News from ACRL 2019: Dr. Timothy Beal Talks about Humanities, Librarianship and Coding

Library Resources | May 13, 2019

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Dr. Timothy Beal spoke about deep learning, experimental humanities and the role of the academic library at an ACRL talk sponsored by Atla and EBSCO. Here’s what we learned.

On April 11, 2019, during the early morning buzz of the ACRL 2019 Conference, the freshly rebranded Atla, Collectors & Connectors in Religion & Theology, and EBSCO Information Services came together to host an expert talk delivered by Dr. Timothy Beal, who engaged the audience on the topic of experimental humanities in the era of deep learning and artificial intelligence (AI).

Dr. Beal is the Interim Dean of the College of Arts and Sciences and Florence Harkness Professor of Religion and chair of the Department of Religious Studies at Case Western Reserve University. He has published 14 books, and written essays on religion, media, and culture for The Chronicle of Higher Education, The New York Times, and CNN.com, among others. In recent years, he has been working in Python (the programming language) to carry out research in natural language processing, machine learning, and neural machine translation as they relate to religious studies and the humanities more broadly.

Today, new technologies are radically transforming education and scholarship. Much of the technological change — the coding — is driven by commercial interests. Yet, there is an important role for academia to play — specifically those in the humanities and in librarianship. People in those professions are used to thinking deeply about meaning and can approach coding from a different perspective. Libraries can and should embrace the digital revolution that is underway. It can be daunting, but it can be done.

Dr. Beal posed some interesting questions for libraries, and offered his insights:

Why should humanists learn to code?

A key to fostering technological innovation in the humanities, as well as encouraging deeper critical reflection on technology, technological evolution, and what it means to be human, is to provide hands-on access to back-end coding and emerging computational methods. This will empower humanists to experiment with them, and encourage critical reflection on the experience.

How do we begin?

The most effective way to foster innovation in the humanities is to empower experimentation and play with coding tools themselves. The only way scholars in the humanities will be able to contribute meaningfully to public discourse concerning the ethical and existential implications of these new technologies (e.g., the current debates concerning “AI”) is to gain experiential knowledge of how they work.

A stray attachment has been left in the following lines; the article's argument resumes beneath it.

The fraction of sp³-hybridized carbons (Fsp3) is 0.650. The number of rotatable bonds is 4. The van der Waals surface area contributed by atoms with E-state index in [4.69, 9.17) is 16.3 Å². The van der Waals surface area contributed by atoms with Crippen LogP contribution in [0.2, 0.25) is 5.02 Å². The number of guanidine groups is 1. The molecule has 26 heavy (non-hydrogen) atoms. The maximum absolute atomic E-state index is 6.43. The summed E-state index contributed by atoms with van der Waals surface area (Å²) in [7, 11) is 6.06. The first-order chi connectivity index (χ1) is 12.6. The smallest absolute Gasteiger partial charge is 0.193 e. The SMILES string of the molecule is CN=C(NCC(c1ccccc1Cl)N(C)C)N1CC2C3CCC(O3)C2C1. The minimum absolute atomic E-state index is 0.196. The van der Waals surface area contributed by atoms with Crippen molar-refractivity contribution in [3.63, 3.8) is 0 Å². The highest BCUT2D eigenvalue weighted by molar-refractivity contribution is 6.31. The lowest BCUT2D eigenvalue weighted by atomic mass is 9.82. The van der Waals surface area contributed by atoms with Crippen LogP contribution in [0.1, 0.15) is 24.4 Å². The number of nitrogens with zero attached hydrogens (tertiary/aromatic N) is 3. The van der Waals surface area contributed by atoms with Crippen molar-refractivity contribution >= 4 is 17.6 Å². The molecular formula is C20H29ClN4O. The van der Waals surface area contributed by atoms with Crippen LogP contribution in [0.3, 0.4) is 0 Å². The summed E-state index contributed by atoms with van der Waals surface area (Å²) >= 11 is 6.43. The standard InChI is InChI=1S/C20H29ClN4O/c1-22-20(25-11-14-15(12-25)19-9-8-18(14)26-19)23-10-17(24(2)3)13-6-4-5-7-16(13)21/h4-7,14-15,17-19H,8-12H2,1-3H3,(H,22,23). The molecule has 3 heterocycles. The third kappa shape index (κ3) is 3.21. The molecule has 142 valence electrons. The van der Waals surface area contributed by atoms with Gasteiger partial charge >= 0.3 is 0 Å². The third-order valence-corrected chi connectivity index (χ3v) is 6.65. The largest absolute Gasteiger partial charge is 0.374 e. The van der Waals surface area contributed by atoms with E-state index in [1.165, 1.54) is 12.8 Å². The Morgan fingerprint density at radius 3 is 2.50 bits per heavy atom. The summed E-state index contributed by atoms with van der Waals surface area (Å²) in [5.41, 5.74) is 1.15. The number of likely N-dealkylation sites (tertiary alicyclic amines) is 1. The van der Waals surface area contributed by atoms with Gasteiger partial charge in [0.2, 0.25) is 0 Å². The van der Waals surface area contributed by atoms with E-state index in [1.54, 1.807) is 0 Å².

The importance of play and experimentation — of learning by doing — can run counter to what many of us are used to. We are goal-oriented people. So, when we hear about new technologies, we think, how will they enable us to achieve our current research objectives more quickly and effectively? How to apply the new tools to our old research problems but in ‘bigger and faster’ ways? But learning to experiment with coding demands a mindshift toward iterative steps and open-ended, experimental play with the tools.

Libraries are uniquely positioned as hosts of experimental play and of conversations with others, including machines.

What are the challenges humanities scholars will face as they explore coding?

Engaging with these new technologies is not necessarily easy. Most are highly specialized, math- and programming-intensive, and oriented toward commercial markets.

How do we overcome these challenges?

We need to find ways to provide both access to these tools and opportunities to experiment with them. Research libraries in colleges, universities, and other institutions of higher education are central in addressing this need.

What types of projects can libraries engage in?

I think this needs to be a library- and collection-specific question. Every library is a rich resource of different kinds of data — texts, images of texts, circulation information, and so on. So, what unique kinds of data does your library have? How is it organized and accessed? Then, as we continue to learn and experiment with new computational methods, we should keep asking how these methods might afford new ways of working with our particular data.

What are some useful (free) resources?

1. Google Colaboratory
2. Python for Everybody
3. The Programming Historian

Could LIBRARIES be at the center of this movement, creating spaces for hospitality for this kind of play and experimentation?

The answer is a resounding YES. Libraries are uniquely positioned as hosts of experimental play and of conversations with others, including machines.

You can find articles by Dr. Beal in Atla Religion Database with AtlasPLUS on EBSCOhost or EBSCO Discovery Service. You can also search subjects such as Artificial intelligence, Computer software, Computer network resources. Free trials of Atla Religion Database® with Atlas PLUS®, Atla Historical Monographs Collections and other databases from Atla are available.

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